HOTAN: The first grader was a good student and beloved by her classmates, but she was inconsolable, and it was no mystery to her teacher why. “The girl is often slumped over on the table alone and crying,” he wrote on his blog.

“When I asked around, I learned that it was because she missed her mother.” The mother, he noted, had been sent to a detention camp for Muslim ethnic minorities. The girl’s father had passed away, he added. But instead of letting other relatives raise her, the authorities put her in a state-run boarding school — one of hundreds of such facilities that have opened in China’s Xinjiang region.

As many as a million ethnic Uighurs, Kazakhs and others have been sent to internment camps and prisons in Xinjiang over the past three years, a clampdown aimed at weakening the population’s devotion to Islam. The Chinese government is pressing ahead with a parallel effort targeting the region’s children.

Nearly a half million children have been separated from their families and placed in boarding schools so far, according to a planning document published on a government website, and the ruling Communist Party has set a goal of operating one to two such schools in each of Xinjiang’s 800-plus townships by the end of next year.

The party has presented the schools as a way to fight poverty, arguing that they make it easier for kids to attend classes if their parents live or work in remote areas or are unable to care for them. But the schools are also designed to assimilate and indoctrinate kids at an early age, away from the influence of families, according to the document, published in 2017.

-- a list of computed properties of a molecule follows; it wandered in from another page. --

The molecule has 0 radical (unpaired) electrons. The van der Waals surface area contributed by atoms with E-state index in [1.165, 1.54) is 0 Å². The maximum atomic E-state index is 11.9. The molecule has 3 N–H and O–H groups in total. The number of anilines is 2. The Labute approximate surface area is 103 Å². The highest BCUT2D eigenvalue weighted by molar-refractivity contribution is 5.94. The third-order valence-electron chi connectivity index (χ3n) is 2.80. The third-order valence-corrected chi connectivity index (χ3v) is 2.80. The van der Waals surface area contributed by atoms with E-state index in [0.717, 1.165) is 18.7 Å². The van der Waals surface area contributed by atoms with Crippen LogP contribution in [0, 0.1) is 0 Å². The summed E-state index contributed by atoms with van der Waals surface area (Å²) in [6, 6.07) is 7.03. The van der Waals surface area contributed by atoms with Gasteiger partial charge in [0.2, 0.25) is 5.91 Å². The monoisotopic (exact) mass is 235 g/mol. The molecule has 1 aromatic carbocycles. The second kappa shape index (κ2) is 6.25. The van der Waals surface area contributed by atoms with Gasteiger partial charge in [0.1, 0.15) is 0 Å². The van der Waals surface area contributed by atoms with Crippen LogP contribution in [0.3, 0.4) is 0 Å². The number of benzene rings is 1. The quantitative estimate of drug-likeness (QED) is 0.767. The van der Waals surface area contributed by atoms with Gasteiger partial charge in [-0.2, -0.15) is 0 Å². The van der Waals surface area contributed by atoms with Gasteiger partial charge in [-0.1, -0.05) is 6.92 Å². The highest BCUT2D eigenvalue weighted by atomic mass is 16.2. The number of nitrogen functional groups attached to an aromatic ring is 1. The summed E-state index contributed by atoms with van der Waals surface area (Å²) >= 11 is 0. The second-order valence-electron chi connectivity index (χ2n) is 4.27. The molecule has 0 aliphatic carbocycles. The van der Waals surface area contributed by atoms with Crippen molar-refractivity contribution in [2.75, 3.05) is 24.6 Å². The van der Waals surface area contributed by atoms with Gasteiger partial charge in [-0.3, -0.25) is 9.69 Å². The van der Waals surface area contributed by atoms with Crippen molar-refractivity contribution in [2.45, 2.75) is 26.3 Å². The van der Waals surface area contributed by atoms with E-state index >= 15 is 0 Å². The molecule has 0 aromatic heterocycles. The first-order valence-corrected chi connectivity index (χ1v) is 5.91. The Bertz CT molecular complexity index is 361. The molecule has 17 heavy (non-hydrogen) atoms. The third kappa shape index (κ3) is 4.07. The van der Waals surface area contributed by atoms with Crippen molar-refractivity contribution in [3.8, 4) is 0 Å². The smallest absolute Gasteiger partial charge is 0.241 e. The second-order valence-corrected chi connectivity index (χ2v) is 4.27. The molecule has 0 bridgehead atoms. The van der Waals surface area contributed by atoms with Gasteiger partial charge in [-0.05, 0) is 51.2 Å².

The schools are off limits to outsiders and tightly guarded. State media and official documents describe education as a key component of President Xi Jinping’s campaign to wipe out extremist violence in Xinjiang. The idea is to use the boarding schools as incubators of a new generation of Uighurs who are secular and more loyal to the party and the nation.

“The long-term strategy is to conquer, to captivate, to win over the young generation from the beginning,” said Adrian Zenz, a researcher at the Victims of Communism Memorial Foundation in Washington who has studied Chinese policies that break up Uighur families.

To carry out the assimilation campaign, authorities in Xinjiang have recruited thousands of teachers from across China, often Han Chinese, the nation’s dominant ethnic group. At the same time, prominent Uighur educators have been imprisoned. Children in the boarding schools are only allowed visits with family once every week or two.

Without specifying Islam by name, the policy document, characterised religion as a pernicious influence on kids. By early 2017, the document said, nearly 40% of all middle-school and elementary-school age kids in Xinjiang — or about 4,97,800 students — were boarding in schools. Visiting a kindergarten near the frontier city of Kashgar this month, Chen Quanguo, the party’s top official in Xinjiang, urged teachers to ensure children learn to “love the party, love the motherland and love the people”.